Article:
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Grum, a spam botnet behind 18 percent of the world's spam, has been shut down by security experts.
Have you stopped receiving unsolicited emails about penis enlargement surgery? There's a good reason for that.
Grum, the world's third-largest spam botnet, has been taken down by computer security experts. Grum is essentially a network of infected computers used by cyber criminals to send spam to millions of people, the New York Times reported. Security experts say that Grum is responsible for 18 percent of global spam. Before Grum was killed, it was sending 18 billion spam messages each day.
Grum's control servers were based in Panama, Russia and Ukraine, BBC News reported.
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Atif Mushtaq, the senior staff scientist at security firm FireEye, announced in a blog post Wednesday that after a long struggle, Grum had finally died. "Grum's takedown resulted from the efforts of many individuals," Mushtaq wrote. "This collaboration is sending a strong message to all the spammers: 'Stop sending us spam. We don't need your cheap Viagra or fake Rolex.'"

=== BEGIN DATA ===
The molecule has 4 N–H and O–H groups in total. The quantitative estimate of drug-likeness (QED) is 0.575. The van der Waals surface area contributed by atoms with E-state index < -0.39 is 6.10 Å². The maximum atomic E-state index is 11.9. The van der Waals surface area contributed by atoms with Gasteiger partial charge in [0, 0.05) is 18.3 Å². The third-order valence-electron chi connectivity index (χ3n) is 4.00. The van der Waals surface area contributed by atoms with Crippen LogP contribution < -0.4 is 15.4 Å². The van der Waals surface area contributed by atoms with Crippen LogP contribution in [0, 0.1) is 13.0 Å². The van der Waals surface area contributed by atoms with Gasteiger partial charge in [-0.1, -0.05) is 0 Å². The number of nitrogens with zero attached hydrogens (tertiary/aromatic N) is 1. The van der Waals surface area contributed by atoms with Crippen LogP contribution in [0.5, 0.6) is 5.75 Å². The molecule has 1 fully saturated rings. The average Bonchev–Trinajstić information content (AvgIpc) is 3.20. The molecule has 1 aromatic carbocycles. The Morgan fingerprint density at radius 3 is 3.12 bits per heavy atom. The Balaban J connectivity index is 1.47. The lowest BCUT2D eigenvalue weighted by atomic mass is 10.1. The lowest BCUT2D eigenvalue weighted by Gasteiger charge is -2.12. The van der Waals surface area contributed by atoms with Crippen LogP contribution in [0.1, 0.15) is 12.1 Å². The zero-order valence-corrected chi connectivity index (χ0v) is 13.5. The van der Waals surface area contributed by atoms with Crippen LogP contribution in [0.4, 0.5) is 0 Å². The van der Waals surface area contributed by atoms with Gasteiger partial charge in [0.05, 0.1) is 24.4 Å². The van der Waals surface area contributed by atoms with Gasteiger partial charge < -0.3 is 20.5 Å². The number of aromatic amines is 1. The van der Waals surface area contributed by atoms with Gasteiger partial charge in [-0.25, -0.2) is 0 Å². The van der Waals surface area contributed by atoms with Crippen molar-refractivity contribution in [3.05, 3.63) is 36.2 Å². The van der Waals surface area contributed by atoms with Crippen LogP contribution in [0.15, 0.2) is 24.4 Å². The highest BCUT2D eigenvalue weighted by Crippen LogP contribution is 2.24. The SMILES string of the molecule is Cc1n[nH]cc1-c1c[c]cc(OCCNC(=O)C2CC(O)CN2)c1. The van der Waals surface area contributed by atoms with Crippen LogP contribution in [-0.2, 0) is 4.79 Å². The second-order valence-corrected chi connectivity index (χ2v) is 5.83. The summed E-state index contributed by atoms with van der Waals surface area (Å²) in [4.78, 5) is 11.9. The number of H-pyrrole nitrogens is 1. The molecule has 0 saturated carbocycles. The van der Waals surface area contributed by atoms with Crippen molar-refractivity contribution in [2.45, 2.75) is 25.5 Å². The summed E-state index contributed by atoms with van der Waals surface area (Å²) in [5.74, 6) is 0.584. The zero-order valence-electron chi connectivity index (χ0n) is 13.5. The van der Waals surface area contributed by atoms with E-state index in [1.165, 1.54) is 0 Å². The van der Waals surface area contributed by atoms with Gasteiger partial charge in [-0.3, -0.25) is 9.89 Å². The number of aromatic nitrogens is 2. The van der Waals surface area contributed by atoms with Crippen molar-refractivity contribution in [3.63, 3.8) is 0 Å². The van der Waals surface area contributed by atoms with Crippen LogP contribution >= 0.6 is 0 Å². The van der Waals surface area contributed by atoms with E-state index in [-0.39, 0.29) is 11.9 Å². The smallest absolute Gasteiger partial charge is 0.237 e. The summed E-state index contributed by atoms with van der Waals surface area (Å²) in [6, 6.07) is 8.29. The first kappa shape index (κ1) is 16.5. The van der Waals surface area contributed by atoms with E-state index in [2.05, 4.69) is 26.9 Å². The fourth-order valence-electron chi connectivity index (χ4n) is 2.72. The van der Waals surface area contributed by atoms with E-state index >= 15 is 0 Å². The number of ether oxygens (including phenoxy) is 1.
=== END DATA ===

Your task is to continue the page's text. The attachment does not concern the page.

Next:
To shut Grum down, FireEye collaborated with security experts across the globe. The experts had to pressure local ISPs to help them suspend the operation, the BBC said.
But given how advanced Grum was, is it possible that it can come back to life? Not in its current form, Mushtaq told the Times: "They’d have to start an entirely new campaign and infect hundreds of thousands of new machines to get something like Grum started again.”